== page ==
Hi, I created these maps – I work in the ONS data visualisation centre (a v.small team). I can assure you that there is nothing sinister in the selection of the breaks. We used quintiles – equal number of areas in each band…also a fairly standard approach to symbology. I think it all depends on your viewpoint…you seem to be coming at this from the point of view that the reader will be interested where the lowest white proportions will be. You could look at this from the opposite point of view – a user who wanted to look at areas with the very highest white proportions would find your subsequent examples difficult to interpret. It is tricky to please everybody with one set of breaks. Useful feedback though – it’s something that I’ve thought about for a while – in truth I’m learning the technology and I’d like to provide the user with the option to define their own breaks, or perhaps some pre-defined options, ‘quintiles’, ‘highlight extremes’, etc.

  • Ed Manley says:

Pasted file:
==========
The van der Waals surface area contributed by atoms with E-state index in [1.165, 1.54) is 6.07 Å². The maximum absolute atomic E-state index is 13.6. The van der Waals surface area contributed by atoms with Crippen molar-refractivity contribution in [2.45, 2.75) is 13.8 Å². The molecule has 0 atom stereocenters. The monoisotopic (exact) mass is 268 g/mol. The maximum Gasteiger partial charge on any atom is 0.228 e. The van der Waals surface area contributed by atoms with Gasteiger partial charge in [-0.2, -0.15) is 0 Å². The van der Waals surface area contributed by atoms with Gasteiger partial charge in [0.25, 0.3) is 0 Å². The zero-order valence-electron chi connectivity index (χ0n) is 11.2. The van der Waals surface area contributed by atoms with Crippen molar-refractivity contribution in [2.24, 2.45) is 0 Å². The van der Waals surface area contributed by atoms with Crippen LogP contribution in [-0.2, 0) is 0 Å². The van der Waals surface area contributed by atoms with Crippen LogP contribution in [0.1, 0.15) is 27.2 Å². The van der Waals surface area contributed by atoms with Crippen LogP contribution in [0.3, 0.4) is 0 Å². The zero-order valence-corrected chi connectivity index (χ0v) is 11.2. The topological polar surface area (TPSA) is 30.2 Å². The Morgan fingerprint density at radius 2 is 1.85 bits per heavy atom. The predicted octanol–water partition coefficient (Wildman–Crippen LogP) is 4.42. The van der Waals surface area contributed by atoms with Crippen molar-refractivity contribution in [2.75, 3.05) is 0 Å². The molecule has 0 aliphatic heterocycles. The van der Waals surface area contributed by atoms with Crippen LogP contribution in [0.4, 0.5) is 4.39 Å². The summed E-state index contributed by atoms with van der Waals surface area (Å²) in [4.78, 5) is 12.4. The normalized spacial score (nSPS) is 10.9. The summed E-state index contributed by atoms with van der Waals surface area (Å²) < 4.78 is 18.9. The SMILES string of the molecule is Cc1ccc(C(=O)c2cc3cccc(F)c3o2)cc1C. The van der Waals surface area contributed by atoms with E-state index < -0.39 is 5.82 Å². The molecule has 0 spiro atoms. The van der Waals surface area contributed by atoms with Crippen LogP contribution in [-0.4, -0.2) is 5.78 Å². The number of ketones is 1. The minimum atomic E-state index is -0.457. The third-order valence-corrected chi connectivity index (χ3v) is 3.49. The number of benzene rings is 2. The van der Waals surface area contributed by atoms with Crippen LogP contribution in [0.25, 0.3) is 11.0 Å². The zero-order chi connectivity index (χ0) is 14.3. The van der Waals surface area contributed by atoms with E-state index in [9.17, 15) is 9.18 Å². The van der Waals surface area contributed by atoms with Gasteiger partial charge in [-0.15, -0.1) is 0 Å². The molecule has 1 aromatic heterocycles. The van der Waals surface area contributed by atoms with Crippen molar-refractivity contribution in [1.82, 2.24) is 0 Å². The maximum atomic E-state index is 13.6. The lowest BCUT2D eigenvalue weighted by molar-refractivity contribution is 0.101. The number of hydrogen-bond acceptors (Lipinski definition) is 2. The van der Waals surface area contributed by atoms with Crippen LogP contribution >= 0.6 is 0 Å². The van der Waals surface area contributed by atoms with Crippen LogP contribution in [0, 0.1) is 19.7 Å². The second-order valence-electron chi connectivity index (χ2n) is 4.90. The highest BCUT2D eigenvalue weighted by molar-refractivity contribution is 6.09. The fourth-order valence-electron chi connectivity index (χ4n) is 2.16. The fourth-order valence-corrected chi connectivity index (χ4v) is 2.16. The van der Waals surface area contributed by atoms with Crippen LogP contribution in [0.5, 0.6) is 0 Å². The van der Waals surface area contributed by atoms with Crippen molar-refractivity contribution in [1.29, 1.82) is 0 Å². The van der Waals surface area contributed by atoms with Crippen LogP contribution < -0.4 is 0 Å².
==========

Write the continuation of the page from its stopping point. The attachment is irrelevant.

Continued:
Hi Robert, thanks very much for your reply. It’s interesting to hear your perspective, and I can now see that your motivation and reasoning behind the maps is transparent. Obviously from the outside, it is easy to see the specification such outputs as part of some particular thought out strategy but it would seem this isn’t the case!Nevertheless, I think some of the points still hold, particularly with respect to how data is likely to be perceived, and particularly where it is political in nature (I actually learnt this the hard way with some previous work). So while quintiles does provide an even spread of data points across classes (opposite to Equal Intervals in that respect), it does not provide an indication of the global patterns unfolding. We end up seeing a great deal of heterogeneity across regions where in fact there is very little. That’s why I’d say it is misleading. Granted it isn’t a simple issue, but at least Jenks tries to split the data meaningfully across the classes. It isn’t showing extremes just true variation across the sample. There are loads of references out there on this kind of thing.I think an option for selecting colour scheme may be useful, though again wouldn’t counteract others using the visualisations to push their own agenda. Better education of users reading the maps would be useful, surprising numbers of people remain fairly illiterate when it comes to geographic data.Apologies if my original post seemed a little harsh, the actual tools are great pieces of work, but I hope this has helped in some way. Thanks again for getting in touch.